Composer: Louis-Hector Berlioz
Performer: Olga Borodina – mezzo soprano
Orchestra: Vienna Philharmonic
Conductor: Valery Gergiev
Number of Discs: 1 SACD-R
Size: 4.29 GB
Berlioz: Symphonie Fantastique, La Mort de Cléopâtre
01. Rêveries. Passions (Largo – Allegro agitato ed appassionato assai)
02. Un bal (Valse: Allegro non troppo)
03. Scène aux champs (Adagio)
04. Marche au supplice (Allegretto non troppo)
05. Songe d’une nuit du Sabbat (Larghetto – Allegro – Ronde du Sabbat: Poco meno mosso)
06. La Mort de Cléopâtre – “C’en est donc fait”
07. La Mort de Cléopâtre – Méditation: “Grands Pharaons”
Valery Gergiev conducts the Vienna Philharmonic in the Symphonie Fantastique of Hector Berlioz, along with the composer’s ”lyric scene” La Mort de Cleopatre, sung by Olga Borodina. This is the final of the 8 releases of Gergiev conducting released by Philips on SACD.
Valery Gergiev turns in a generally fine Symphonie fantastique, one that really heats up in the last two movements, as any good performance must. The March to the Scaffold has an aptly menacing character, with very clearly voiced timpani and plenty of panache to the brass playing. The finale begins quite quickly and never lets up; it has the special Berliozian frenzy that so many versions never manage to capture. Elsewhere the results are a bit more variable. The first movement goes quite well on the whole, barring a pointless slow-down at one point toward the end, but the second-movement waltz is strange, with oddly Stravinskian accents disrupting its flow and a general lack of rhythmic tension. However Gergiev does find pretty much the ideal tempo for the slow movement, and the oboe and English horn solos have an appealingly plaintive, pastoral character.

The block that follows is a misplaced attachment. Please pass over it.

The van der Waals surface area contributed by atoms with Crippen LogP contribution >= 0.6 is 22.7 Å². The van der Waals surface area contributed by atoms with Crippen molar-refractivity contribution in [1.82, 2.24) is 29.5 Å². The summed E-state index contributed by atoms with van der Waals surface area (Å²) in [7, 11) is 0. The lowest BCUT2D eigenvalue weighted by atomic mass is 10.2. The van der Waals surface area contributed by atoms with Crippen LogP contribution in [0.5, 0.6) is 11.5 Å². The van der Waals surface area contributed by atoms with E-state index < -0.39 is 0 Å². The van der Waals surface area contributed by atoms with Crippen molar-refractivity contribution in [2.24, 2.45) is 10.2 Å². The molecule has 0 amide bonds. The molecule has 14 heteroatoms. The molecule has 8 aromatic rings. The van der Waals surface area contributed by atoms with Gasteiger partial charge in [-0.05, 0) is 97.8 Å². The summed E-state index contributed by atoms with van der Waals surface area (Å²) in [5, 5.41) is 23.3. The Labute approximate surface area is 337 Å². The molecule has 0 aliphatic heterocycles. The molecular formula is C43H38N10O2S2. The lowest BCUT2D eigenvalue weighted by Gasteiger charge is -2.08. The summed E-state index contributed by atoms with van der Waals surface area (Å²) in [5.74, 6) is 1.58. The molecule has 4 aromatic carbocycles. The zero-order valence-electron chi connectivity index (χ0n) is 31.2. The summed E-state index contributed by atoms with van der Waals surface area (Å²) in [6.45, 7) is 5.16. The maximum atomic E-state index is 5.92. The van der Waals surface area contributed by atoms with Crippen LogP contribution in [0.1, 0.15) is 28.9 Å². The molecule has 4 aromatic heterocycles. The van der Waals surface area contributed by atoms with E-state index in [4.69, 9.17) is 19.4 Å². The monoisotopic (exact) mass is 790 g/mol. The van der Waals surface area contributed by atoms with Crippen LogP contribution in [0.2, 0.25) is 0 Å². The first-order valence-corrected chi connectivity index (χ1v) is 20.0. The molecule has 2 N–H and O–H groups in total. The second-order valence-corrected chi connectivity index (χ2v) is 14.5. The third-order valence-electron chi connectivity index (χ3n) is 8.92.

La Mort de Cléopatre makes a generous bonus, but not in this performance. Without getting hung up on the details, Gergiev certainly conducts it well enough, but Olga Borodina simply has the wrong voice for the part: thick, heavy, and often unsteady. She sounds dead before the music even begins–okay, maybe it’s not that bad, but compared to singers like Jessye Norman, Véronique Gens, or Janet Baker, she captures neither the nobility of the Egyptian queen nor the pathos of her predicament. Happily, given that many discs offer just the symphony, we can ignore this particular “bonus”, and the rating reflects this. Philips offers vivid live sonics that project the unique timbres of the Vienna Philharmonic horns and strings particularly well, though the harps in the second movement should sound more seductive. Fantastique collectors will find plenty to enjoy here.